journal = "European Journal of Biochemistry",
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31P Nuclear‐Magnetic‐Resonance Studies of Energy Metabolism in Tissue from the Marine Invertebrate Tapes watlingi. / BARROW, Kevin D.; JAMIESON, Dana D.; NORTON, Raymond S.

In: European Journal of Biochemistry, Vol. 103, No. 2, 1980, p. 289-297.

Research output: Contribution to journalArticleResearchpeer-review

TY - JOUR

T1 - 31P Nuclear‐Magnetic‐Resonance Studies of Energy Metabolism in Tissue from the Marine Invertebrate Tapes watlingi

AU - BARROW, Kevin D.

AU - JAMIESON, Dana D.

AU - NORTON, Raymond S.

PY - 1980

Y1 - 1980

N2 - 31P nuclear magnetic resonance spectra of tissue from the marine bivalve mollusc Tapes watlingi are presented. Spectra from foot muscle, adductor muscle and hearts contain resonances from the adenine nucleotides, inorganic phosphate and a phosphagen which is shown to be arginine phosphate. The intracellular pH of the tissue, measured from the chemical shift of the inorganic phosphate resonance, is 7.2, which is significantly lower than that of sea water, viz. 8.1. The importance of a correct choice of solution conditions for determining a correlation curve of chemical shift versus pH for tissue from marine organisms is emphasized. Spectra of perchloric acid extracts of muscle are used to determine levels of the major phosphorus‐containing metabolites in the tissue. The time courses of changes in the phosphorus‐containing metabolites of foot and adductor muscle are described. Under anaerobic conditions the sequence of events is similar to that observed in vertebrate skeletal muscle, but the overall rate of decay is much slower, e.g. arginine phosphate is present in foot muscle for almost 20 h at its physiological temperature. Oxygenation of the incubation medium prolongs the survival time of the tissue. Treatment with iodoacetamide and sodium azide under anaerobic conditions reduces the lifetime and changes the pattern of decay such that ATP begins to decay before the phosphagen is consumed, and most of the phosphate accumulates in sugar phosphates, mainly fructose 1,6‐biphosphate. The effect of low salinity stress is also examined. Spectra of muscle from animals exposed to 50% and 75% normal sea water for periods of about four weeks are essentially identical with those of normal animals. Furthermore, the decay of intact muscle incubated in 50% sea water is similar to that in normal sea water.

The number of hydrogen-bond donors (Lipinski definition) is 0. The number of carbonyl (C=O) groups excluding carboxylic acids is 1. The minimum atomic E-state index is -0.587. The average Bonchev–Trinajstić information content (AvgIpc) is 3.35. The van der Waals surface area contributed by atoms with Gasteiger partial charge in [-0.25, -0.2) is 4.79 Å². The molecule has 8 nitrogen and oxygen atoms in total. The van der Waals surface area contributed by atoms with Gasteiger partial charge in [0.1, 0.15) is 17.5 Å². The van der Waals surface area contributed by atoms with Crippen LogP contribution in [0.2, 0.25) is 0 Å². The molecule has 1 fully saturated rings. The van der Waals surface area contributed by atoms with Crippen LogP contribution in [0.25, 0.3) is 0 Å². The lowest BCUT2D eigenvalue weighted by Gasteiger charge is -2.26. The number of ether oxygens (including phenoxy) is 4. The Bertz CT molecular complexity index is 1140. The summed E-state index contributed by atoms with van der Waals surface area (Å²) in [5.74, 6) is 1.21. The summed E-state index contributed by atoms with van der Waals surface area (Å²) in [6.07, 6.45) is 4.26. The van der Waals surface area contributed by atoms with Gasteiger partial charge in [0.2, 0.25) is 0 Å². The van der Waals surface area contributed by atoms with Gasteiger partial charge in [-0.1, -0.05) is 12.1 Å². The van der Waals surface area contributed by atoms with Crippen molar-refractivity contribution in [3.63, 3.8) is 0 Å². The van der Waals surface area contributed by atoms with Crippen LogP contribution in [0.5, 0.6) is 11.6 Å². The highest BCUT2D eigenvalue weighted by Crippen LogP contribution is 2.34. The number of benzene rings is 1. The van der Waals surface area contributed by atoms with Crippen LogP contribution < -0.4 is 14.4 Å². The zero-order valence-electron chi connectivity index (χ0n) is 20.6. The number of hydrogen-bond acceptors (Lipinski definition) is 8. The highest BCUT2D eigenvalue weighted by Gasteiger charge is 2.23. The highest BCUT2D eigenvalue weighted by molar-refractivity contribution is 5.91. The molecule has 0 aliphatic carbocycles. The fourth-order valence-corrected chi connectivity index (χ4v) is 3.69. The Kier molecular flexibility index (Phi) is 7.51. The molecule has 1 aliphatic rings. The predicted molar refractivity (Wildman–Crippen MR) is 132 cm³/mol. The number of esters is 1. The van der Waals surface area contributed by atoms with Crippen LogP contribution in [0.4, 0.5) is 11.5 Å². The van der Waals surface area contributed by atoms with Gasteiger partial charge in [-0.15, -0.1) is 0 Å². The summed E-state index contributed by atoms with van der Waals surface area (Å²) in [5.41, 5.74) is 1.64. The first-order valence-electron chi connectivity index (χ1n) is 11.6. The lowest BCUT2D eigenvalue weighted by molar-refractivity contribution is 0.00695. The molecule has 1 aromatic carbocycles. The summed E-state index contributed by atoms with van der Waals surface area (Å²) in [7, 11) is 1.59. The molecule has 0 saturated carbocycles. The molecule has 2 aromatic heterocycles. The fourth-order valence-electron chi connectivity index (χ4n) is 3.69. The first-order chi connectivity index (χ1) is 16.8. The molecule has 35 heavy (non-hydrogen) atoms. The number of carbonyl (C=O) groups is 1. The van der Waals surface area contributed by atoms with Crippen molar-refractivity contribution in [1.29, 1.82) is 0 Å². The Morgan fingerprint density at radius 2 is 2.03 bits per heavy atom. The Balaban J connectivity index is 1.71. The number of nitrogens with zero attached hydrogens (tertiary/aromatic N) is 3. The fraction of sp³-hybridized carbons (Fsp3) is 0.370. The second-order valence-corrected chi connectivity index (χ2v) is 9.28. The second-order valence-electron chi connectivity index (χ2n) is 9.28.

AB - 31P nuclear magnetic resonance spectra of tissue from the marine bivalve mollusc Tapes watlingi are presented. Spectra from foot muscle, adductor muscle and hearts contain resonances from the adenine nucleotides, inorganic phosphate and a phosphagen which is shown to be arginine phosphate. The intracellular pH of the tissue, measured from the chemical shift of the inorganic phosphate resonance, is 7.2, which is significantly lower than that of sea water, viz. 8.1. The importance of a correct choice of solution conditions for determining a correlation curve of chemical shift versus pH for tissue from marine organisms is emphasized. Spectra of perchloric acid extracts of muscle are used to determine levels of the major phosphorus‐containing metabolites in the tissue. The time courses of changes in the phosphorus‐containing metabolites of foot and adductor muscle are described. Under anaerobic conditions the sequence of events is similar to that observed in vertebrate skeletal muscle, but the overall rate of decay is much slower, e.g. arginine phosphate is present in foot muscle for almost 20 h at its physiological temperature. Oxygenation of the incubation medium prolongs the survival time of the tissue. Treatment with iodoacetamide and sodium azide under anaerobic conditions reduces the lifetime and changes the pattern of decay such that ATP begins to decay before the phosphagen is consumed, and most of the phosphate accumulates in sugar phosphates, mainly fructose 1,6‐biphosphate. The effect of low salinity stress is also examined. Spectra of muscle from animals exposed to 50% and 75% normal sea water for periods of about four weeks are essentially identical with those of normal animals. Furthermore, the decay of intact muscle incubated in 50% sea water is similar to that in normal sea water.

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DO - 10.1111/j.1432-1033.1980.tb04314.x

M3 - Article

VL - 103

SP - 289

EP - 297

JO - European Journal of Biochemistry

JF - European Journal of Biochemistry

SN - 0014-2956

IS - 2

ER -